A couple weeks ago, on a warm but windy day, I smiled (behind my mask) and said hello to a man who was walking up a ledge that led down to the salty area I passed on a walk at the park.
Park is a strong word.
A piece of land that covers an old landfill is slightly more apt. In fact, it’s so apt, that it actually is a landfill covered with clay, with desert-happy plants growing on the hilly park.
It butts up against the bay. There are salt flats that stream into the park, and it has become a haven for Instagram and social media influencers. But, truth be told, it smells.
Not a little.
The smell is intense
It smells so much that skunks actually migrate to areas surrounding the park, because it outstinks them. (Sincerely, I can’t walk the dog after 10pm at our RV park here because holy moly, the skunks come out.) The park uses the methane off-gasses as electricity, but it wreaks of sour and sulfur and methane. It’s gag-worthy. The bay, at low tide, is also rather putrid. It’s a combination that can leave me a little vomity.
So, okay, where was I? Right. I was walking. With Bernie. And I smiled masked, said hello, and the person said hello back. It happened. Someone was friendly in California. I think I caught him off guard, that a person would reach out when it was not necessary. We immediately both doubted one another’s birthplace. Oregon? Texas? Another country entirely? California, from our experience, is filled with people that are always late, and always not willing to say hello. (I know, I know. I offended someone. Frankly, it’s the least friendly state we’ve spent time in so far, and Jeremiah was even born here.)
Then I realized something; he had collected salt from the inlet. He had wrapped a few handfuls of salt in tan cloth and was taking it home. We chatted very briefly, and my heart warmed a little in the California sun; he had reminded me of a customer that I had at the bakery many years ago. I reminisced about the customer and his daughter who had on occasion stepped behind the counter to watch me pull her father’s espresso shots. The sudden urge to find my old customer who had frequented a bakery years before rose in me, but I couldn’t even remember his name.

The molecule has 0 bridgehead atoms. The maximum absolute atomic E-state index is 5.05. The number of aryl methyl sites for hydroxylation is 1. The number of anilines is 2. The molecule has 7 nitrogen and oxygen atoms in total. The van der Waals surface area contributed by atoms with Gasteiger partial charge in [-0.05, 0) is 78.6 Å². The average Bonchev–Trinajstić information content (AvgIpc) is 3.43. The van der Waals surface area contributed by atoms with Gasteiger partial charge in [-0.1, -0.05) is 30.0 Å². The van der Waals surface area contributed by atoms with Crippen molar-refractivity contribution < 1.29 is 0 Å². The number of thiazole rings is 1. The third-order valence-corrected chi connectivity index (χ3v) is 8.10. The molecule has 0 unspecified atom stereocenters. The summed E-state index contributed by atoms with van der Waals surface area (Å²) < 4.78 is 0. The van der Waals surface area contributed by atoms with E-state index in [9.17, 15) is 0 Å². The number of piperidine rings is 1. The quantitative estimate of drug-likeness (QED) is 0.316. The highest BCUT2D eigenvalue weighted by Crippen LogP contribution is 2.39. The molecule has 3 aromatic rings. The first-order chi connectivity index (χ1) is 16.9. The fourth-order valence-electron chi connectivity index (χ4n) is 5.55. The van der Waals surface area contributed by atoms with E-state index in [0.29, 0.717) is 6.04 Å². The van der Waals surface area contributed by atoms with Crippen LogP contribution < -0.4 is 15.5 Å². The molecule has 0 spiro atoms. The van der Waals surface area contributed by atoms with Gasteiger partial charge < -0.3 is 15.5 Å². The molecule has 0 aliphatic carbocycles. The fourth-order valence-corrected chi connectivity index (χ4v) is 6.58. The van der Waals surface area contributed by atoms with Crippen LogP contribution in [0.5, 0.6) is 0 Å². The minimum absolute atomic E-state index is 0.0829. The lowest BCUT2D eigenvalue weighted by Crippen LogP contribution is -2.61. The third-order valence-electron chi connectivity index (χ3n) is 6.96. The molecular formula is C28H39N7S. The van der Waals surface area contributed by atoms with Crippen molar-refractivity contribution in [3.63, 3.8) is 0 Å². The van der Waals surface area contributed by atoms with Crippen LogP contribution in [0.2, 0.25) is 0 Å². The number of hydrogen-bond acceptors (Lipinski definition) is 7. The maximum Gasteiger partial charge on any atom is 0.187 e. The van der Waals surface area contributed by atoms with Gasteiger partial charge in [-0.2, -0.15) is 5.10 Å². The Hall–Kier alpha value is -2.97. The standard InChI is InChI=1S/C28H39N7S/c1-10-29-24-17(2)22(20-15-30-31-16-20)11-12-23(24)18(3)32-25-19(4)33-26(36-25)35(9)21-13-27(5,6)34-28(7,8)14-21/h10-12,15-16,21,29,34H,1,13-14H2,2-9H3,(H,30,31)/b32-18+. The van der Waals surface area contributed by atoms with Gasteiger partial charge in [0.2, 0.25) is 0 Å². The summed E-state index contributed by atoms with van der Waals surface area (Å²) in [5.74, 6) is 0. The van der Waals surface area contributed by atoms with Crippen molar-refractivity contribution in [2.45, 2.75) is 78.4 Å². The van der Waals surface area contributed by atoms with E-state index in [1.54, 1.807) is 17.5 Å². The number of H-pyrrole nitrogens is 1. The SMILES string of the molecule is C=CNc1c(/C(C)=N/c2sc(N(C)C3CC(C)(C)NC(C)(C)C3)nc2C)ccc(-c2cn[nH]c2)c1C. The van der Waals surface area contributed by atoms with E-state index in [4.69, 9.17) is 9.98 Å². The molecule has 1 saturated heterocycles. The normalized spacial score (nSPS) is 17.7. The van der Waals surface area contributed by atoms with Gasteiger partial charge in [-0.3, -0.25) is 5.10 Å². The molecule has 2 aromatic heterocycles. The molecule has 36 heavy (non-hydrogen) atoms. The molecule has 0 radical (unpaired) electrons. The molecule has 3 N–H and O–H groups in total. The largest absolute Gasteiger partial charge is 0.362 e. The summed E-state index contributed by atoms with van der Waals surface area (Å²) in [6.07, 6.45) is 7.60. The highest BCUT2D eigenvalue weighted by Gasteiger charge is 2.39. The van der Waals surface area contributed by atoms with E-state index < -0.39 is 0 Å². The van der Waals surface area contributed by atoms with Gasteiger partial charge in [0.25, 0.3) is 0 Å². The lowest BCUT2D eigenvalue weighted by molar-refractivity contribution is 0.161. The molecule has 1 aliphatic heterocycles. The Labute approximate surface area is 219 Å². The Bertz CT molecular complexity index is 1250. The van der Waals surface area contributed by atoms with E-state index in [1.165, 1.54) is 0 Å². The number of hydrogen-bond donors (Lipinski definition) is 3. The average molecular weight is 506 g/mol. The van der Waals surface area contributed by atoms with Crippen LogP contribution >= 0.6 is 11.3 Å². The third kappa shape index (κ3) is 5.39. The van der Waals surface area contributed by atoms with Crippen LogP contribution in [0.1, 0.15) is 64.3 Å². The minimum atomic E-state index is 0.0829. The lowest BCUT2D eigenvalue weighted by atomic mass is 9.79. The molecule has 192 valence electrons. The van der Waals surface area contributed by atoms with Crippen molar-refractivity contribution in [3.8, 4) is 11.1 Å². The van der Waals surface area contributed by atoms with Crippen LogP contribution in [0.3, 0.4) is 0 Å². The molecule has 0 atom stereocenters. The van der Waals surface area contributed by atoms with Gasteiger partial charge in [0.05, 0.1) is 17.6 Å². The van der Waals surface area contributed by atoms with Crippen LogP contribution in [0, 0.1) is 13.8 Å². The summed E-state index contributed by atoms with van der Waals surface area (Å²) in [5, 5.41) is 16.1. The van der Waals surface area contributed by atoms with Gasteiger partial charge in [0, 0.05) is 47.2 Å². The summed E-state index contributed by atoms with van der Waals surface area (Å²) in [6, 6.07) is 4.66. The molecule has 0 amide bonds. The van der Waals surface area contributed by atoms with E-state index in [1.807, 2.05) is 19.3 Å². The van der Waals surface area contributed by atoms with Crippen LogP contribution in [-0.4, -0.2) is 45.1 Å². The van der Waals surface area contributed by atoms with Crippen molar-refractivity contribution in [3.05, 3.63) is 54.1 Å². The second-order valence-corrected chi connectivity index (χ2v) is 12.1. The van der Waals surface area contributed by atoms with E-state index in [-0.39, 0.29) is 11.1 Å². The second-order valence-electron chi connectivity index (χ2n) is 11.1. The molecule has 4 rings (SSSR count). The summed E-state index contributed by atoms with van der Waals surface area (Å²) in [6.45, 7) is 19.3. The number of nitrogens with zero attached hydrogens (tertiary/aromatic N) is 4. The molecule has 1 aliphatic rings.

Instead, I brought Jeremiah back to the salty area the next day.
A handful of salt
When we arrived, we climbed down, careful not to trip in the dust, and walked onto the thick layer of salt. The surrounding area is red from bacteria or algae. I googled it then promptly forgot. Jeremiah kneeled down, and Bernie trotted beside. He picked at a piece of the salt, and we grabbed a handful of the large shiny crystals and put them in our pockets before walking around the park more. “It stinks,” he said. It’s true.
Every day since that I’ve been there—while it smells, it’s a mile from the RV park, so I walk there often—the salt flats are crowded with influencers: people that take pictures in weird places and make it look like they’re somewhere else, then post them to Instagram. I mean, sure, we might do that, but we’re not influencing anyone. (If we are, let me know. I’ll up my Instagram game.)
One day, I watched as a man posed his briefcase on the salt flat, then put on a leather jacket in 90-degree weather to play his guitar as someone with a tripod took a photo. Another day, a woman in full Lolita-esque Japanese-influenced clothing stepped on to the crunchy pink-hued salt to look picturesque. Other times, I’ve seen people in all white dresses, others posed for prolonged periods of time looking as though they’re jumping, running, or laughing. I realize I have way too much shame to ever do that. Especially in the smelliest place in the bay area.
Unique moments and places
Our travels are made up of moments like this. The thing is, all of life is made up of moments like this, RVer or not. We take note of things that strike us as unique, or odd, or peculiar, while locals might simply nonchalantly wave off the idea that the park stinks and people crowd around the red-colored salt to take influencer pictures. If nothing else, traveling in an RV has taught us to always see things with curious eyes. No matter where we end up long term, I hope we always have that kind of curiosity to see the world with fresh eyes.